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Vogel Reading Portfolio


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A collection of some of of the texts that I have read throughout my English for New Media undergrad program at Dakota State University. This portfolio is also a key advocate as to how technology can benefit a literary study.

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Vogel Reading Portfolio

  1. 1. CompleteReadingPortfolio: Stories and Genres of Classical to Modern Literature Spring 2012 Catheryn Vogel
  2. 2. Table of Contents3) Classical/Medieval Epic 53) 19th Century 101) Criticism and Literary7) Classical/Medieval Chaucer 54) Romantic Poetry Theory9) Medieval Romance 56) Victorian Poetry 104) Communication and12) Medieval Drama 58) American Literature Media14) Classical Drama 61) British Fiction 107) Film16) Religious Writing 63) Continental Literature 110) Rhetoric and18) Renaissance/17th Century 65) American Fiction Argumentation19) Shakespeare’s Plays 71) Drama 113) Theories/Process of22) 16th/17th Century Poetry 73) 20th Century Dramas29) Spenser/Milton/Allegory 74) 20th Century American 116) Theories /Process of33) Continental Poetry PoetryContemporaries 82) American Fiction 118) Letters36) Tudors and Elizabethans 88) British Fiction41) 18th Century 90) Continental Literature42) Alexander Pope 92) 20th Century Drama44) Jonathon Swift 94) International46) The Novel 96) 20th Century British48) 18th Century Writers Poetry 99) 20th Century Criticism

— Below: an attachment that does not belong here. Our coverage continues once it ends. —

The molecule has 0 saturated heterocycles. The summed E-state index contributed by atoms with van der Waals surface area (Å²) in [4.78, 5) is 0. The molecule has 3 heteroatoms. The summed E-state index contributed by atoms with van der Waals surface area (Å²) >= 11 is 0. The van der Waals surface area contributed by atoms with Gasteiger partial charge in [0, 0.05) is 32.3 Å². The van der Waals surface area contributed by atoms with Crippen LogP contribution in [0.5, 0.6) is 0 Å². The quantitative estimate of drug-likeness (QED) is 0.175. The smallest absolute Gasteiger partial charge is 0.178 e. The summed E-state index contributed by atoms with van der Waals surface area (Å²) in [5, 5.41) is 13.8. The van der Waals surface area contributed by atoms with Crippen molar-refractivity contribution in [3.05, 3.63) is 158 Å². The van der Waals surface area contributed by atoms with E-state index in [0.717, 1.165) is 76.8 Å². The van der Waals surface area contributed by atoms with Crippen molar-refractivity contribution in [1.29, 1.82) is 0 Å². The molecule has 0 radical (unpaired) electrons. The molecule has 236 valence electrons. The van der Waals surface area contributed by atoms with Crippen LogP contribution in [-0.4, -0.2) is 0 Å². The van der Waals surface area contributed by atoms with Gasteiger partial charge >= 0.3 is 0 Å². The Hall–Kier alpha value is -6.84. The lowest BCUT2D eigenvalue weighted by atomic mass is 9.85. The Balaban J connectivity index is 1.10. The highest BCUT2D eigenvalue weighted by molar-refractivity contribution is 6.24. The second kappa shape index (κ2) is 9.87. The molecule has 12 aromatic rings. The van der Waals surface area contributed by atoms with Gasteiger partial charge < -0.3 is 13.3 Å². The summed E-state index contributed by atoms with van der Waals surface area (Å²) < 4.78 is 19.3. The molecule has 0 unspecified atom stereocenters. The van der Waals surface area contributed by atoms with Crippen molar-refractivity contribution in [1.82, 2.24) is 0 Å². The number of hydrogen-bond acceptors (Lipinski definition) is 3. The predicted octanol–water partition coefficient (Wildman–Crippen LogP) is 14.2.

3. 3. Classical/Medieval Epic
  4. 4. The Iliad -HomerRead in Classical Mythology and Media (Spring 2011) Notes: Classic story of the Trojan war. Depiction of Achilles‘s rage and fickleness. Also telling the story of Achilles‘s feet, as well as the love story between Paris and Helen—the woman whose ‗face launched a thousand ships‘.
  5. 5. The Odyssey-HomerRead in World Lit I (Fall 2011) Notes: Classic story of Odysseus‘s attempt to return home after the course of the Trojan war. The story tells of his struggles against a combination of monsters and other obstacles. Finally, after many long years away, he returns home to his wife, in disguise as a beggar, to scare away the other suitors who had come to try and win her love. Eventually, Odysseus uses the ‗wrath of Achilles‘ to defeat all of the men. He then reveals himself to his wife after he has seen that she has remained pure to him.